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"Minimizing iron contamination in a hard chrome plating bath: HEEF? Reducing reverse etching times?"

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Current question:

December 2, 2021

Q. Joel did you manage to sort your high iron out -- if so, how, thanks.
I've got two tanks with very high contamination levels causing major headaches. We can't afford to dump the old chrome and start again so I've decided to keep topping my larger tank with solution from the smaller tank and add chrome to the small tank it will take time but hoping in the end I will be topping it up with good quality solution and it should lower iron level in both tanks without the expense. Do you think that would work thanks.

Regards steve

Steve f
Shop manager - Uk

December 2021

A. Hi Steve. We can try to alert Joel to your question but his visit was a long time ago so his e-mail probably won't work.

A porous pot will reduce iron contamination but you would need to find out if Hard chrome Plating Consultants in Cleveland, Ohio is still in business, or find another manufacturer and I've never heard of one. Trevor Crichton says he has used a regular ceramic flower pot as the diaphragm and it worked at least for the short term.

Alternately the iron can be removed by ion exchange. Hexavalent chromium, CrO4 -2 is an anion whereas metallic contaminants are cations. But chromic acid is a really aggressive oxidizer so you will need a specialized resin and system.

Full real name and town next time please -- it's been our way for 32 years now, and we believe it's one of the main factors in the site's longevity :-)

Luck & Regards,

pic of Ted Mooney
Ted Mooney, P.E. RET
Striving to live Aloha
finishing.com - Pine Beach, New Jersey

December 15, 2021

A. No matter how much you pour from one bath to another, sooner or later you will have to dispose of the entire volume of electrolyte from two baths. Membrane plants are expensive both in purchase and maintenance.
At the moment, an economically viable solution to the problem of iron in chromium plating electrolytes is the use of complexing agents that allow iron to bind, partially precipitated, and partially leave it in the electrolyte in a form that does not affect the course of the chromium plating process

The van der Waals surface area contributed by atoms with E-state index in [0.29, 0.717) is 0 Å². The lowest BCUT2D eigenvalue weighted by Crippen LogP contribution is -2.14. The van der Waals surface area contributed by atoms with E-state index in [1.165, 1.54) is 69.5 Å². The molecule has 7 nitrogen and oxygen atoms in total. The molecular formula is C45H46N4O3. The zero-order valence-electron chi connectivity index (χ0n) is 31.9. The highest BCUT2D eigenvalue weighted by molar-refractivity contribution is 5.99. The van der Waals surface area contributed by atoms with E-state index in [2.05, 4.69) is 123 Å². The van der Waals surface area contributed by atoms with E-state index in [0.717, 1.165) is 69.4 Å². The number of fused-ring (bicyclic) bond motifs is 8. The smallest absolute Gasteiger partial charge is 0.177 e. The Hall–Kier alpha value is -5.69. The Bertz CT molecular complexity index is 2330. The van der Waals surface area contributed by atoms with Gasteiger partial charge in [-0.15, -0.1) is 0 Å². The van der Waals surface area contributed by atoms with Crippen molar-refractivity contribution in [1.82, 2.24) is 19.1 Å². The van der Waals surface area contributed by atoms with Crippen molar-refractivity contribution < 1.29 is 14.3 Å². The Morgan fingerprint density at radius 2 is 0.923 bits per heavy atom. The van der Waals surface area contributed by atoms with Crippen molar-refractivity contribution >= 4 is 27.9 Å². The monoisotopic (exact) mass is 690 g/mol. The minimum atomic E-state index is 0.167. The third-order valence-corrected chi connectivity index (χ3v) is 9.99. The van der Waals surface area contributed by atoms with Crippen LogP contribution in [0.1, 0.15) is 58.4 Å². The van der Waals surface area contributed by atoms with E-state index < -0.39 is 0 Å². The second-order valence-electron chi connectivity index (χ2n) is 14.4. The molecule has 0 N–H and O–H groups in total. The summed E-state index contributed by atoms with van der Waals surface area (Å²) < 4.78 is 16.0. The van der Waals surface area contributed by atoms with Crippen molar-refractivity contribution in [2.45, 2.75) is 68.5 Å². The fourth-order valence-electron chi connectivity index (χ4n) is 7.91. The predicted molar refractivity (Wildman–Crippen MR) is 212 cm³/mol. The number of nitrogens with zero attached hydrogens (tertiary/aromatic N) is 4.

Nik Erm
- Nizhniy Novgorod, Russia

Closely related Q&A's, oldest first:


Q. Hi there,
As part of a grad course I have to help a local company produce a pollution prevention strategy for their hard chrome plating process. Their main difficulty is dealing with the iron contamination in the chromic acid baths; they've installed porous pot/ion exchange treatment systems in the past, and found the costs/trouble to outweigh the advantages. SO - does anyone have any experience in actually reducing iron buildup from the start, rather than removing what ends up in the bath? I've been looking into strategies such as using a HEEF (high efficiency, etching free) chrome source, or reducing the reverse etching time, or perhaps having them install a separate tank in which to do the R.E. - can anyone recommend/poke holes in these tactics? Any suggestions for things that have worked in your particular facility? FYI, here are some of the operating conditions of the current baths, if this helps: current = 1800A, voltage = 6-12V, temp = 65 °C, [Cr] ~ 125,000 mg/L, R.E. time = 10 seconds, tanks get refilled when [Fe] > 11g/L

Joel Citulski
Student, University of Guelph - Guelph, Ontario, Canada


A. Yes, Joel, reverse etching in a separate fluoride-free chrome plating solution tank is a feasible alternative that is in practice in some shops.

Ted Mooney, finishing.com
Ted Mooney, P.E.
Striving to live Aloha
finishing.com - Pine Beach, New Jersey


A. I ran HEEF 25 tanks with a porous pot and had no problem with iron. Since I do not know who made the pot and how well they followed instructions, I can not understand why they had "problems" with it. The inner pot does need to be emptied several time (every couple of days) when you start with a high iron content, but this only takes a few minutes. It is messy, but so is chrome plating. As the tank is cleaned up, the duty cycle can stretch out to over a week. A chrome tank cost too much to dump unless absolutely mandatory, so porous pot treatment is very cost effective.

James Watts
- Navarre, Florida

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